The vaccine is a game changer for international travel
The UK government has announced that it will start rolling out the COVID-19 vaccine next week after a review by the drug regulator.
Other countries will likely follow suit soon and authorize the Pfizer/BioNTech vaccination, as well as other candidates. The Therapeutic Goods Administration in Australia says that it is still evaluating Pfizer/BioNTech’s data.
Since the beginning of the pandemic, COVID has been touted as our best chance to return to “normal.” This is largely due to the return of international travel.
An effective vaccine will bring this prospect closer. A vaccine will not guarantee a return to safe international travel. Australia and other countries need to take into consideration several other factors.
Travelling internationally in the age when there is a COVID vaccination
We can be confident that international travel will have a significantly lower COVID risk when people are vaccinated prior to boarding the flight. The data that we currently have does not tell us all we need to.
Take the Pfizer/BioNTech as an example. The Pfizer/BioNTech vaccine, which was tested on half of the 43,000 participants of their phase 3 study (the other half were given a placebo), has reported a 95% efficacy in preventing symptoms of COVID-19.
The vaccine is safe, with mild side effects in some participants. The study also included participants over 65 years old and with conditions that increase their risk of severe disease.
The study did not report the effectiveness of the vaccine in preventing infection, but only symptoms. It’s good to know that a vaccine can prevent people from getting sick. However, it is also important to note that if people are still able to get infected by the SARS-CoV-2 virus (the virus which causes COVID-19), then they could still spread the disease.
Read more: Pfizer vaccine has just been approved: here’s what the next few months will look like
Ugur Şahin, BioNTech’s cofounder and chief executive, believes the vaccine could reduce transmission by 50%. This puts something of a dampener on vaccination being the key to the safe resumption of international travel.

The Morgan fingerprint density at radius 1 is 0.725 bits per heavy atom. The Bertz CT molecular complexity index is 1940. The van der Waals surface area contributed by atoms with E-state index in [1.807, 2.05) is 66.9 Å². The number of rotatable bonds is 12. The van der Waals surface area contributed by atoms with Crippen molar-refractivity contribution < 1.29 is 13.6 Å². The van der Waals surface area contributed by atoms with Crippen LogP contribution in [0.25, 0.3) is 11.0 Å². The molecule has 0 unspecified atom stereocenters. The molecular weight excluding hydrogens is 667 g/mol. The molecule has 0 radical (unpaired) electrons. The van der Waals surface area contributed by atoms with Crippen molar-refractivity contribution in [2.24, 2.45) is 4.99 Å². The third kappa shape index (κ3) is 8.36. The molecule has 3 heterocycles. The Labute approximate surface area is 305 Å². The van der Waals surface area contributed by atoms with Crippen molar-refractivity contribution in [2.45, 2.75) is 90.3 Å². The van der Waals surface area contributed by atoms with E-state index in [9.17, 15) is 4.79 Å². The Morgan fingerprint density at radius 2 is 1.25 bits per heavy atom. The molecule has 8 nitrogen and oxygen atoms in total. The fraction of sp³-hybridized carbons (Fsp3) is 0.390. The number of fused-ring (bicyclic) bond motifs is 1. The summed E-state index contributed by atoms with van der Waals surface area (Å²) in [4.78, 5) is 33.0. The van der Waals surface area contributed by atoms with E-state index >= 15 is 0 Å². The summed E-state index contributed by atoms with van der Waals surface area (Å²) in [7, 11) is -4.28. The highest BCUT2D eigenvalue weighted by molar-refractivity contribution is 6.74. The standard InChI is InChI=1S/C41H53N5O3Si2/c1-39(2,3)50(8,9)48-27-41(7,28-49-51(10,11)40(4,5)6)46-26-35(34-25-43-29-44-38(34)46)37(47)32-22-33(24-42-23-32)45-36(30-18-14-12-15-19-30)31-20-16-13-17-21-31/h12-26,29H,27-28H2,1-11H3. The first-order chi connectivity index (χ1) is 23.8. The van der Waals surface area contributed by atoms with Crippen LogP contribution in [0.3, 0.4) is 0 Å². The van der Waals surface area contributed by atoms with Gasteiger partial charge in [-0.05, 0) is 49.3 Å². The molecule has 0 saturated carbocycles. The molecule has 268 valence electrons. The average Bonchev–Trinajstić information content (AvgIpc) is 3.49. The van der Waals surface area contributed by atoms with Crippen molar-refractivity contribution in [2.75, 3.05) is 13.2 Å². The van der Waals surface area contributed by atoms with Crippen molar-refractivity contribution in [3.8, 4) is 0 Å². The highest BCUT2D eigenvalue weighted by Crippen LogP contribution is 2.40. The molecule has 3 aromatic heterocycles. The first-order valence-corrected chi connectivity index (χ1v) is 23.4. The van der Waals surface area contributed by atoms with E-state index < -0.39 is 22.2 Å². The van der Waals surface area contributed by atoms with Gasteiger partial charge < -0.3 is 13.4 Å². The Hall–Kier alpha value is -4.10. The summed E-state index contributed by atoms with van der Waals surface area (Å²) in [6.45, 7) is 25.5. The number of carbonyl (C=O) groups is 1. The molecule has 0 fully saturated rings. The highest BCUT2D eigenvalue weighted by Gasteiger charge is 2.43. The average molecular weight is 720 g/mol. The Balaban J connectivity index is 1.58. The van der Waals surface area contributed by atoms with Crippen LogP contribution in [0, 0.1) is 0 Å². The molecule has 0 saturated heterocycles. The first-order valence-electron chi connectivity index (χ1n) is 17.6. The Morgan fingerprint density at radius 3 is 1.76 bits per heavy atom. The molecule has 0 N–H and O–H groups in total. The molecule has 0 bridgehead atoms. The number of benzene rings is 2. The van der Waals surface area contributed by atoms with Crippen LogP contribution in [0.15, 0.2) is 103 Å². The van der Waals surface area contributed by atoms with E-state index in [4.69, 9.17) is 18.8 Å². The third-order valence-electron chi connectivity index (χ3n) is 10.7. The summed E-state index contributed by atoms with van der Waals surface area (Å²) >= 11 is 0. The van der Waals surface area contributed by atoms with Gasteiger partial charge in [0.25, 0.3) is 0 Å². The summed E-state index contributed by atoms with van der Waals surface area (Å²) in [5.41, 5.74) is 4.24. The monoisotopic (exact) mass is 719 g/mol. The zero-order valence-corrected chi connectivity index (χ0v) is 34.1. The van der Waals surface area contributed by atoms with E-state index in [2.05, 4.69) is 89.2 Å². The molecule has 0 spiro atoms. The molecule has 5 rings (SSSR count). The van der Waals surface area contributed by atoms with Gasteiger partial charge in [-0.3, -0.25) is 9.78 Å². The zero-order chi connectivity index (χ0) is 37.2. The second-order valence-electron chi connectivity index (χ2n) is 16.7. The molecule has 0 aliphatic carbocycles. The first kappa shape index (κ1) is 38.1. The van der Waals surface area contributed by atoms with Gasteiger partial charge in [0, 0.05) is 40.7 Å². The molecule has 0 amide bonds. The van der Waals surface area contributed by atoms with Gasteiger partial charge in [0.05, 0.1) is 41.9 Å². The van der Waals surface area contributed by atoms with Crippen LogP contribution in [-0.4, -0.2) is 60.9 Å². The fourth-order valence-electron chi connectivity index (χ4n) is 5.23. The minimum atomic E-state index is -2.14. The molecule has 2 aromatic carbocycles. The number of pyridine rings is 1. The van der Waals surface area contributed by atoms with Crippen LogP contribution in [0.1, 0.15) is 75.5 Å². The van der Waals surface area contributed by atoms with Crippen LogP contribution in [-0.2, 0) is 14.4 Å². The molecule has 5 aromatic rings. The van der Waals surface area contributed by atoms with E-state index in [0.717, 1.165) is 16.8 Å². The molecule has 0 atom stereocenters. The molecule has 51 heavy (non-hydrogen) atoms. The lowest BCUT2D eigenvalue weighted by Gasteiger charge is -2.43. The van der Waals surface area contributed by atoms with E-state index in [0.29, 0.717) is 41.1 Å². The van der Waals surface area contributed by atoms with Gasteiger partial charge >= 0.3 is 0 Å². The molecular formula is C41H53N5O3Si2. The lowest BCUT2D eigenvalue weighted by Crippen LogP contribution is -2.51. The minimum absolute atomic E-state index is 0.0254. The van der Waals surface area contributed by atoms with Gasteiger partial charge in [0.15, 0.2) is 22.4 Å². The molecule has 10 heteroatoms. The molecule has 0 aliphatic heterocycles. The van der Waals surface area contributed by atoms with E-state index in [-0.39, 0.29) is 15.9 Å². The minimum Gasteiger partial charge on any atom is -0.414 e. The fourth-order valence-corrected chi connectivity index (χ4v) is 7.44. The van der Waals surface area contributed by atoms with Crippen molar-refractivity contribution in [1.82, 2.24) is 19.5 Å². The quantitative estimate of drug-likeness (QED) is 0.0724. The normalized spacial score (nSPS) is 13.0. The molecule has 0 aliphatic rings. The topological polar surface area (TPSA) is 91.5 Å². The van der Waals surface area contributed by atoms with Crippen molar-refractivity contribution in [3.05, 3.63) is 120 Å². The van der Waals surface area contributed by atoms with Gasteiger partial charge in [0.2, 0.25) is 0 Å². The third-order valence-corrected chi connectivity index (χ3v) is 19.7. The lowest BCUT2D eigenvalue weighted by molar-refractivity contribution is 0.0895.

We also do not know at this time how long the immunity of those who Pfizer/BioNTech has vaccinated will last. As the trial is expected to continue for a few more months, we should have some data available by 2021.
Over time, more information will be revealed about vaccine trials. Shutterstock
We’ll need quarantine because not everyone will get vaccinated immediately.
It will take several months, or more realistically years, to vaccinate everyone who wants to. It’s not realistic to expect everyone who travels internationally to be vaccinated.
It appears that it has never had transmission to the community in several countries. In November, this included a number of Pacific Island nations, including Tonga (Kiribati), Micronesia (Palau, Samoa, and Tuvalu), Kiribati (Micronesia), Samoa, and Tuvalu.
There are also countries with COVID-19 that are under control and have little or no community transmission. Australia, New Zealand, and Singapore are examples.
These countries are low-risk, and people arriving from them in Australia should not be quarantined, regardless of whether they have been vaccinated. It would depend on the epidemic situation in other countries.
Several organizations have developed COVID ratings for different countries or jurisdictions. For example, The European Centre for Disease Prevention and Control rates COVID-19 in each European country.
These risk assessments are based on factors such as the 14-day COVID notification rate in each country, the percentage of positive tests, and the death rate.
People from high-risk countries or areas will need to be quarantined upon arrival unless they are vaccinated. Australia is likely to develop a rating system similar to that of the ECDC in order to streamline these decisions.
Read more: Worried about COVID risk on a flight? Here’s what you can do to protect yourself — and how airlines can step up.
Most countries require that you have a COVID certificate showing a negative result before entering the country. Spain, for example, requires that a PCR test is negative later than 72 hours prior to travel.
Some airlines, including Emirates and Etihad, require COVID tests before travel.
The rapid antigen test should also be available at border crossings and airports. These tests are not as accurate as PCR tests, but they would still provide a second confirmation that the traveler did not incubate COVID-19 while on their way to their destination.
Testing is still important even if a passenger has been vaccinated since vaccination does not guarantee that a passenger will be infected or infectious.